As is well known, Progressive Rock (henceforth Prog) from the 1970s was heavily influenced by the tradition of European “art music.” Many Prog compositions draw more heavily upon musical forms associated with the classical style (such as binary, ternary, and sonata) than those associated with contemporary rock and popular music; and many are deeply influenced by the small- and large-scale tonal organization of art music. To this point, what has been lacking in literature on Prog is an approach to examining how Prog utilizes these forms and harmonic structures and what types of works the artists were producing with them.
This Independent Study offers one approach. In it, I develop three categories for the analysis of Prog: transcriptions, inspirations, and originals and show the utility of these through analysis of nine works. The pieces chosen for analysis come from five of the most genre defining Prog groups active in the 1970s, Genesis, Yes, Jethro Tull, King Crimson, and Emerson, Lake & Palmer. The analyses are dedicated to explaining what each piece takes from its source material and/or the classical art music tradition and how these taken elements are adapted into the genre of rock.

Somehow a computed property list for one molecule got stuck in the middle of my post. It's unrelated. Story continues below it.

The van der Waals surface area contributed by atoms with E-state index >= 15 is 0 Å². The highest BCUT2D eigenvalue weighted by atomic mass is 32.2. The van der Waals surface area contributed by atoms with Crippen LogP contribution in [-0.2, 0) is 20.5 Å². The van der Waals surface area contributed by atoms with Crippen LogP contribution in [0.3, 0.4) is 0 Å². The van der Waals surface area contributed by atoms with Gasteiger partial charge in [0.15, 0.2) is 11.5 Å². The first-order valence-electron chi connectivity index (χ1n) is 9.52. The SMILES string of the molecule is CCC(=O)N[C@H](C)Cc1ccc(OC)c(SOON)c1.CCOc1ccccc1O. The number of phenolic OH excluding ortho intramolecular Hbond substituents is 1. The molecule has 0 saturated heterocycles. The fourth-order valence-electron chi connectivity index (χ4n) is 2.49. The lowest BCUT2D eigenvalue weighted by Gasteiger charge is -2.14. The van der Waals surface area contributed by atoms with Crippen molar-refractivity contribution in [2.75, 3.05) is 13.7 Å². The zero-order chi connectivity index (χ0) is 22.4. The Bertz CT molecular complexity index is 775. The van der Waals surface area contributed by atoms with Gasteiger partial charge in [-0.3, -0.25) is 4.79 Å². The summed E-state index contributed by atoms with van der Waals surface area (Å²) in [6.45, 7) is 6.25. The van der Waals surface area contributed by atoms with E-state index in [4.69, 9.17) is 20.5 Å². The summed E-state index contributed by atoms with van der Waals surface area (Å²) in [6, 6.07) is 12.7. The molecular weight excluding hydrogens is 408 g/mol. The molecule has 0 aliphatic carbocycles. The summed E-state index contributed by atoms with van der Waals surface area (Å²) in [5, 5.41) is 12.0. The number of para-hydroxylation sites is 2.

Haines, Nathaniel J., "How Progressive Rock Adapted the Classical Tradition" (2021). Senior Independent Study Theses. Paper 9303.
Progressive Rock, Prog, Rock, Form, Harmony, Classical Tradition, Musical Analysis
Bachelor of Arts
Senior Independent Study Thesis
© Copyright 2021 Nathaniel J. Haines